Judge Bars Commandments in Kentucky Schools, Courts

A federal judge in Kentucky has ruled that Ten Commandments displays in courthouses and public schools violate church-state separation and must be removed.

On May 5, U.S. District Judge Jennifer B. Coffman announced that Commandments displays in the Pulaski and McCreary county courthouses and in the Harlan County public schools serve no secular purpose and must come down.

The counties had attempted to make the religious postings constitutional by displaying the Decalogue with historical documents such as an excerpt from the Declaration of Independence, President Ronald Reagan's 1983 proclamation of the Year of the Bible and the Mayflower Compact.

However, in her ACLU v. Pulaski County, ACLU v. McCreary County and ACLU v. Harlan County Public School District decisions, Coffman noted that the Ten Commandments is a "distinctly religious document" that contains "religious duties of believers." She also found that the additional documents were chosen because of their religious references, which "collectively have the overwhelming effect of endorsing religion."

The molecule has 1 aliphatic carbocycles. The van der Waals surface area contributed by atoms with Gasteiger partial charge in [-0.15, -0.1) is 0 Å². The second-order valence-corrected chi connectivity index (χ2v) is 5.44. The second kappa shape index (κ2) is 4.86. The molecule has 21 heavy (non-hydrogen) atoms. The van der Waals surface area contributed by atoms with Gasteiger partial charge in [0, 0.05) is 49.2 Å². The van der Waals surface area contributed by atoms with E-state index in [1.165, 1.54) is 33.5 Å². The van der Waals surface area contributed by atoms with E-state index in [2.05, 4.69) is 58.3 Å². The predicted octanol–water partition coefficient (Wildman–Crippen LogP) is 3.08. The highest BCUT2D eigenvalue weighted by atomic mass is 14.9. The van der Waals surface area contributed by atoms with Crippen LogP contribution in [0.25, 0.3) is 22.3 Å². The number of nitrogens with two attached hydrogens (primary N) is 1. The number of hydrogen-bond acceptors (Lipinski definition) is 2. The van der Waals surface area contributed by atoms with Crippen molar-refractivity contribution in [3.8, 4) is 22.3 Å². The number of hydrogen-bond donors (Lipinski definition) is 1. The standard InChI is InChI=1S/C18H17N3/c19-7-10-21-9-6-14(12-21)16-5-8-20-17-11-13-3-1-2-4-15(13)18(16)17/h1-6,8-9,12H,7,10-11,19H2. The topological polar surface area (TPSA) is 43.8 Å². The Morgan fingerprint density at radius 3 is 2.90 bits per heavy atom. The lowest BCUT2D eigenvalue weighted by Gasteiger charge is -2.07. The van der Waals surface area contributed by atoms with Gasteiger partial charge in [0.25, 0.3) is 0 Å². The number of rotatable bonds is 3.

The suit was brought by the ACLU on behalf of Paul Lee, a World War II veteran from Pulaksi County. "I want our Constitution to be preserved," Lee told the Associated Press. "I want everybody to have their fair share of religion, and they can have it according to the Constitution, but not by having the government say you have to have it."

One public official told reporters he is considering open defiance. "I said early on I would not remove them, and I will not," McCreary County Judge-Executive Jimmie Greene said. "I'll go to jail before I'll take them down.... This is one order I will not obey."

The Decalogue was removed, however, after a federal appeals court denied an emergency petition to keep it up during the ongoing litigation.

The Kentucky decision is the latest in a series of legal defeats for religious symbol boosters. Last month, the U.S. Supreme Court refused to order a public school district to allow the posting of a Ten Commandments advertisement at a baseball field.

Edward DiLoreto, a Southern California businessman, paid the Downey High School baseball booster club $400 to post the Commandments on an outfield fence in 1995. When the school rejected the ad, DiLoreto sued.

In November, the U.S. 9th Circuit Court of Appeals ruled in DiLoreto v. Board of Education that the school's fence is "a forum limited to certain subjects...

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